Checks in communities in Shiroro Local Government by Daily Trust also revealed the same situation. Residents said Primary Healthcare centres in eight wards out of the 15 in the LGA had been shut. They said most communities had been deserted as the residents have been displaced by bandits. 

The Director, Primary Healthcare, Shiroro LGA, Hajiya Maimunatu A. Gogo, said some primary healthcare officials had to be transferred out of the danger zones to safer places within the LGA. 

“Sometimes, primary healthcare officials use a ‘kick and run’ method whereby they meet patients as quickly as possible and leave. Sometimes, they had to follow them to IDP camps and render the needed services. Then, my staff were not able to go to work in their uniforms; they had to go to work in mufti because of bandits. 

“Recently, my staff went to Kuta IDP camp, where they discovered a woman with cancer. The nipple had already fallen off and she was carrying a two-month-old baby. It was not discovered early because there were no primary healthcare centres for them to visit. So, we had to take her to a doctor for proper care,” she said. 

Hajiya Gogo appealed to the state government to provide funds to recruit security for primary healthcare centres in Shiroro Local Government to protect staff and the healthcare facilities, lamenting that “we don’t even have a single watchman to guard our facilities.” 

Also speaking, Head of the Basic Primary Healthcare Centre, Gunu, Shiroro LGA, Kabiru Adamu, told Daily Trust, “actually, insecurity has affected us in different ways. First, even the staff we are working with are in constant fear of bandits.

“Also, even the patients and their relations are not always comfortable being in the healthcare facility. I recall, two weeks ago, there was an attack at Egwa, a community not too far from us, people from this community also fled.

“We had to disconnect the drips from our patients on beds and left the facility because we could not leave the patients behind in the facility. The vigilante office is close to us but they all fled. We are always scared.”

He said some of the skeletal services they were able to render were with support from non-governmental organisations, which provided the needed support to enable residents to access primary healthcare services.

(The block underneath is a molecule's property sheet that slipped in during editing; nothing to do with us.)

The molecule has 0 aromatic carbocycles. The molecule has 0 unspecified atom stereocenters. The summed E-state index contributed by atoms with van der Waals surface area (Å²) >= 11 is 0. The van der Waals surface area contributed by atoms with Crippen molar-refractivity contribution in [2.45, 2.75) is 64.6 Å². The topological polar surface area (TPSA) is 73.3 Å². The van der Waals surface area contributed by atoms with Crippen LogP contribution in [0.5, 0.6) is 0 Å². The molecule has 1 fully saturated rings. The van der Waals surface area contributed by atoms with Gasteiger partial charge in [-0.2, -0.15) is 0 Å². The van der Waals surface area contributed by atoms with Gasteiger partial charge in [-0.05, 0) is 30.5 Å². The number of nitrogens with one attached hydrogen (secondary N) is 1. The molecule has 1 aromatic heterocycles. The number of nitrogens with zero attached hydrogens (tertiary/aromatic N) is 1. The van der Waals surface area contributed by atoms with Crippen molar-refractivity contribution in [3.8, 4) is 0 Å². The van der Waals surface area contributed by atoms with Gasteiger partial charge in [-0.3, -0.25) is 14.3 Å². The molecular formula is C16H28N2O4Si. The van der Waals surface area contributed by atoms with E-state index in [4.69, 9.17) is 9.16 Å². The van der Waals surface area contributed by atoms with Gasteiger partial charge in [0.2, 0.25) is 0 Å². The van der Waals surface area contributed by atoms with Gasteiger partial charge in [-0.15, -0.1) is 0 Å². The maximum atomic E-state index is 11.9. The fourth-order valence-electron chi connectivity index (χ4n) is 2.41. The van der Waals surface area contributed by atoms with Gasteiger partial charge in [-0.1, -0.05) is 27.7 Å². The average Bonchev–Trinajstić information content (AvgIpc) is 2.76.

Consequently, Ahmed Adamu, the community leader in Gunu, said they contributed money to recruit security men in their community, adding that “Without support of the NGOs, we wouldn’t have survived these security challenges even for a day.

“NGOs have brought a lot of programmes that have helped us,” he said, and called for the supply of adequate drugs to meet the demands of the residents. 

Adamu said healthcare officials in the community don’t come out at night to attend to even emergencies because of fear, adding that “a lot of emergencies come up in the night. So, we need the government to deploy security men to our communities to give our healthcare officials the confidence and courage to stay and attend to patients,” he said. 

The Technical Officer, Partnership for Advocacy in Child and Family Health (PACFAH@Scale), Shehu Ahmed Baba, said the security assessment of primary healthcare facilities in the affected local government, conducted in partnership with the development Research and Project Centre (dRPC) through the Centre for Communication and Reproductive Health Services, Bida, Niger State, revealed lack of security support on the part of government thereby denying the residents access to primary healthcare services. 

“We have worked across all the security-affected communities in Niger State to support the Niger State Ministry of Health and State Primary Healthcare Development Agency to improve security support in the affected areas.

“We discovered that with the intermittent security challenges, the primary healthcare services, especially child and family healthcare, were at handicapped stage.

“We discovered that there was lack of security support in those areas and widespread lack of funding to continue with the services. So, the healthcare officials in those areas needed to be very well motivated to respond to their services. So, we saw gaps around security support and funding.” 

The Deputy Director, Health Facility, Niger State Primary Healthcare Development Agency, Alhassan Musa Kaboji, confirmed that security challenges had disrupted primary healthcare services in the banditry-infested communities.